(S.D.N.Y. Oct. 26, 2020) (collecting cases and noting that the Plaintiff “has filed virtually identical
complaints in at least 36 other federal courts”).
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unconstitutional without pointing to any legal authority or precedent. See Pl.’s Mot.
Reconsider 4. Second, while continuing to omit details of her own financial state, she
notes that the Supreme Court has held that a plaintiff need not be “absolutely
destitute” to qualify for in forma pauperis status, see Pl.’s Mot. Reconsider 4, a point
that I addressed in my prior Order. Third, she argues that the fact that she is
receiving government benefits in the form of food stamps should be sufficient to
obtain in forma pauperis status because it is dispositive in California state court—
though, again, she does not offer any facts to paint a more complete picture of her
financial state. See Pl.’s Mot. Reconsider 4–5. And, finally, the Plaintiff asserts that
the Sixth Circuit—and by extension other courts that have decided the issue—erred
in holding that 28 U.S.C. § 1915(a)(1) applies to non-prisoners. Pl.’s Mot. Reconsider
5. This point, too, was addressed in my Order, and the Plaintiff again offers no legal
authority to support her position.
The remainder of the Plaintiff’s brief contains a series of attacks on other—
mostly unrelated—federal statutes, rules, and constitutional amendments. 2 The
Plaintiff asks the Court to certify several of these constitutional challenges to the U.S.
Attorney General pursuant to Federal Rule of Civil Procedure 5.1(b). Pl.’s Mot.
Reconsider 9–10 (asking the Court to certify constitutional challenges to 28 U.S.C. §§
1914, 1915(a)(1); Fed. R. App. P. 24; the Federal Magistrates Act; and Amendments
The Plaintiff also offers arguments about her standing to bring this case. See Pl.’s Mot.
Reconsider 10–13. Nevertheless, I remain skeptical that the Court has subject-matter jurisdiction over
this matter. See Young v. Healey, Civil Action No. 20-11832-RGS, 2020 WL 5995213, at *2 (D. Mass.
Oct. 9, 2020) (finding that Ms. Young lacked standing to bring a similar suit in Massachusetts); Young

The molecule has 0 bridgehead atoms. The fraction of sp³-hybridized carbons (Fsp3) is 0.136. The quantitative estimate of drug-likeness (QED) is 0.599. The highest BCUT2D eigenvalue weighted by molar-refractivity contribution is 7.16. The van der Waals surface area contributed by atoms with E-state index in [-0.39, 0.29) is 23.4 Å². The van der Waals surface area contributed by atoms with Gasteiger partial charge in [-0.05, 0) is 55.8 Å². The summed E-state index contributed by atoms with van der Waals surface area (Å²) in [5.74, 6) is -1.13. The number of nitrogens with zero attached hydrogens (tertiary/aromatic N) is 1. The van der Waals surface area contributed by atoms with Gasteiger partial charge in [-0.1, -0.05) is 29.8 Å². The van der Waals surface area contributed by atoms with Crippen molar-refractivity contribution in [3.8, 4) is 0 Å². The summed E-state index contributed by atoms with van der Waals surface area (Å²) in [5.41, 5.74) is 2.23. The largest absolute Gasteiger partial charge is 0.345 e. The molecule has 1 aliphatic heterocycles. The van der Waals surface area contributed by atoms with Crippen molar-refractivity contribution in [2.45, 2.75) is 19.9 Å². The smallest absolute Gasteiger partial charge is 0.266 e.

v. Frosh, Civil Action No. ELH-20-2935, 2020 WL 6150952, at *4 (D. Md. Oct. 20, 2020) (finding same
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13 through 27 of the U.S. Constitution). Putting aside the irrelevancy of many of these
provisions to this case, Rule 5.1 does not require certification where a motion to
proceed in forma pauperis is denied or where a suit is dismissed for failure to comply
with a court order. See Fed. R. Civ. P. 5.1(c) (“Before the time to intervene expires,
the court may reject the constitutional challenge, but may not enter a final judgment
holding the statute unconstitutional.”); Fed. R. Civ. P. 5.1 advisory committee’s note
(2006) (“[Rule 5.1] does not displace any of the statutory or rule procedures that
permit dismissal of all or part of an action—including a constitutional challenge—at
any time, even before service of process.”); Young v. Ferguson, No. 2:20-CV-277-RMP,
2020 WL 6060875, at *2 (E.D. Wash. Oct. 14, 2020) (explaining in another case filed
by Ms. Young that Rule 5.1 “does not control . . . where dismissal without prejudice
is appropriate without proceeding further with the case because Plaintiff has failed
to pay the civil filing fee or secure a waiver of the fee requirement”).
Because the Plaintiff has failed to comply with the Court’s prior Order and
because she offers no new facts, arguments, or legal authority to show that the Order
was a manifest error of law or fact, the Court DENIES the Plaintiff’s Motion to
Reconsider. The Plaintiff shall submit either an amended application to proceed in
forma pauperis or otherwise pay the requisite filing fee by December 4, 2020. Failure
to do so will result in dismissal of this case.
/s/ Nancy Torresen
United States District Judge
Dated this 20th day of November, 2020.